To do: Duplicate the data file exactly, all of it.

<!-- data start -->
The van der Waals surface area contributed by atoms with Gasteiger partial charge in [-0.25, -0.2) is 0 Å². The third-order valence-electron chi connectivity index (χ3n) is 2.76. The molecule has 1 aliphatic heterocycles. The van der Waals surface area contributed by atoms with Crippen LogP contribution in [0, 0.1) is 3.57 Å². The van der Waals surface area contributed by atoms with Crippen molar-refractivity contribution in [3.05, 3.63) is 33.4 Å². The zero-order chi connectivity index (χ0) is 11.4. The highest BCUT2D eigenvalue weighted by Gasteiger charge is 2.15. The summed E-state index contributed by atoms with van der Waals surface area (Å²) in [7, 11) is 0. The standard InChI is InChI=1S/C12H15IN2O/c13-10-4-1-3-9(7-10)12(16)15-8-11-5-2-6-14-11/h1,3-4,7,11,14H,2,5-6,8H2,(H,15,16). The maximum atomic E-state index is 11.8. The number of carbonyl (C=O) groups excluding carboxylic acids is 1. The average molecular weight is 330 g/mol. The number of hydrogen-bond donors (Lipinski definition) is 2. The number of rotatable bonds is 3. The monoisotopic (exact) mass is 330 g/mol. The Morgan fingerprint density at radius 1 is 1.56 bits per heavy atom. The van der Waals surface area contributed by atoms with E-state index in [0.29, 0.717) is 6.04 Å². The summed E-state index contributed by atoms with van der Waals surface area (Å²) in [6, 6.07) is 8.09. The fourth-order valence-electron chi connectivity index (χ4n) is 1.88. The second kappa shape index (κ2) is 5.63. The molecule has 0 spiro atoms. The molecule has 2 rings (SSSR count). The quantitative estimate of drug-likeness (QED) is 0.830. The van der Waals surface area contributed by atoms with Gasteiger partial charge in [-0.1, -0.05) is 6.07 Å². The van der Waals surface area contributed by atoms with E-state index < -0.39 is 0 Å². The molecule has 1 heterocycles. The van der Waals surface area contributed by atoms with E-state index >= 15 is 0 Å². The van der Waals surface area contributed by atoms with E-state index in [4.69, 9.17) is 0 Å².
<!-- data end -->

The van der Waals surface area contributed by atoms with Gasteiger partial charge in [-0.25, -0.2) is 0 Å². The third-order valence-electron chi connectivity index (χ3n) is 2.76. The molecule has 1 aliphatic heterocycles. The van der Waals surface area contributed by atoms with Crippen LogP contribution in [0, 0.1) is 3.57 Å². The van der Waals surface area contributed by atoms with Crippen molar-refractivity contribution in [3.05, 3.63) is 33.4 Å². The zero-order chi connectivity index (χ0) is 11.4. The highest BCUT2D eigenvalue weighted by Gasteiger charge is 2.15. The summed E-state index contributed by atoms with van der Waals surface area (Å²) in [7, 11) is 0. The standard InChI is InChI=1S/C12H15IN2O/c13-10-4-1-3-9(7-10)12(16)15-8-11-5-2-6-14-11/h1,3-4,7,11,14H,2,5-6,8H2,(H,15,16). The maximum atomic E-state index is 11.8. The number of carbonyl (C=O) groups excluding carboxylic acids is 1. The average molecular weight is 330 g/mol. The number of hydrogen-bond donors (Lipinski definition) is 2. The number of rotatable bonds is 3. The monoisotopic (exact) mass is 330 g/mol. The Morgan fingerprint density at radius 1 is 1.56 bits per heavy atom. The van der Waals surface area contributed by atoms with E-state index in [0.29, 0.717) is 6.04 Å². The summed E-state index contributed by atoms with van der Waals surface area (Å²) in [6, 6.07) is 8.09. The fourth-order valence-electron chi connectivity index (χ4n) is 1.88. The second kappa shape index (κ2) is 5.63. The molecule has 0 spiro atoms. The molecule has 2 rings (SSSR count). The quantitative estimate of drug-likeness (QED) is 0.830. The van der Waals surface area contributed by atoms with Gasteiger partial charge in [-0.1, -0.05) is 6.07 Å². The van der Waals surface area contributed by atoms with E-state index < -0.39 is 0 Å². The molecule has 1 heterocycles. The van der Waals surface area contributed by atoms with E-state index >= 15 is 0 Å². The van der Waals surface area contributed by atoms with E-state index in [4.69, 9.17) is 0 Å².